The long talked about Monaro Rail Trail is chugging forward with Snowy Monaro Regional Council progressing a feasibility study of the project.
The proposed vision is to turn the disused rail line from Queanbeyan to Bombala into a 208 km bike path, adding up to a three to five-day journey.
Those excited by the idea point to the many interesting rail features along the ride including heritage listed
bridges, sidings, sheds, and old train stations, as well as the region’s pastoral story and heritage that unfolds along the ride.
However, there has been a level of opposition to the idea particularly from some landowners directly impacted by the proposed route. Those farmers point to biosecurity concerns as well as, privacy and stock movement issues.
The other conversation is one supported by the NSW Premier Gladys Berijiklian, who on a trip to Cooma last year announced $1 million to conduct a feasibility study into re-opening the railway line to trains and extending it to Canberra Airport in the north and the Port of Eden in the south.
At last month’s Council meeting, Snowy Monaro Councilors decided to seek quotes from interested companies to conduct the Monaro Rail Trail Feasibility Study, $75,000 has been set aside to do the job.
“The consultant will be asked to look at two possible starting points,” Mayor John Rooney explains.
“One starting point in Queanbeyan and one in Michelago and report on the advantages and disadvantages of both.”
Councilors had previously raised questions about the Queanbeyan to Michelago leg, given that it takes in geography beyond the council boundary.
Members of the Monaro Rail Trail Committee, however, see the Canberra market as key to the tourism potential of the project.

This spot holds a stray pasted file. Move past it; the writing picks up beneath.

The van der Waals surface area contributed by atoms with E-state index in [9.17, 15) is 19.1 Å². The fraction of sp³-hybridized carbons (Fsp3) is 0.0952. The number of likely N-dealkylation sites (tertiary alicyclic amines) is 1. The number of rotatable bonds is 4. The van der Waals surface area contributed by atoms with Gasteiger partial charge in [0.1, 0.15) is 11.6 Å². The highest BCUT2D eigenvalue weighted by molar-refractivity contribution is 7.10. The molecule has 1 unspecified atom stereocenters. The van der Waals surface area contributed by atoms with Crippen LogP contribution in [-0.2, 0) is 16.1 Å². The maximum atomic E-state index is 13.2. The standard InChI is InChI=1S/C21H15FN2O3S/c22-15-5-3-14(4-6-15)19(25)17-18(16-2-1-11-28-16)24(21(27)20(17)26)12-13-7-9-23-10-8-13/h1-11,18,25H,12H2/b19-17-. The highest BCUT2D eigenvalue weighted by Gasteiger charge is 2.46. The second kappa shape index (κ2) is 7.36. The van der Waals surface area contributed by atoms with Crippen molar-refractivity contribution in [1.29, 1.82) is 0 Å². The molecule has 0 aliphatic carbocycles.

With both views in mind, Cr Rooney says the study will guide the final decision.
“Quality rail trails and riding experiences bring cyclists and walkers to regions and small communities,” Cr Rooney says.
“The feasibility study will highlight the specific impacts for the Snowy Monaro region.”
It’s estimated the project may result in an increased tourist spend of $3,735,185 per annum in the third year after the trail is completed.
Council expects that the feasibility study will include suggested stopping points, features of interest, accommodation options, and a detailed assessment and modelling of market demand. As well as community consultation advice that includes a ‘well-rounded and representative working group’ and a cost estimate of the total project.
The pre-feasibility study commissioned by the Monaro Rail Trail Committee put the cost at close to $38 million, but stressed the need for more detailed costings.
Mayor Rooney says Council is also keen to acknowledge the potential of having trains run through the region again with connections to Canberra Airport and Eden.
“It is very exciting that there are two proposals to consider for the use of the Queanbeyan to Bombala rail line, it could be used as a rail trail for bicycles, for freight and passenger trains, or it could be used for both,” he says.
“This is a pretty exciting time with the State Government looking at the feasibility of reopening that rail line.
“We need to consider if that went ahead how the two different uses of the rail corridor could coexist. Ideally, you’d want to see both – freight and passenger train services and a rail trail.
“Obviously, the existing rail line would need to be straightened out to allow heavy freight trains to travel at speeds of 80 to 100 km/hr,” he says.
“Opening the possibility of our curvey, steam train line being set aside as a rail trail.”
Council’s rail trail feasibility study is due back in September, Cr Rooney believes the NSW Government’s investigation into reopening the rail line will report back in June.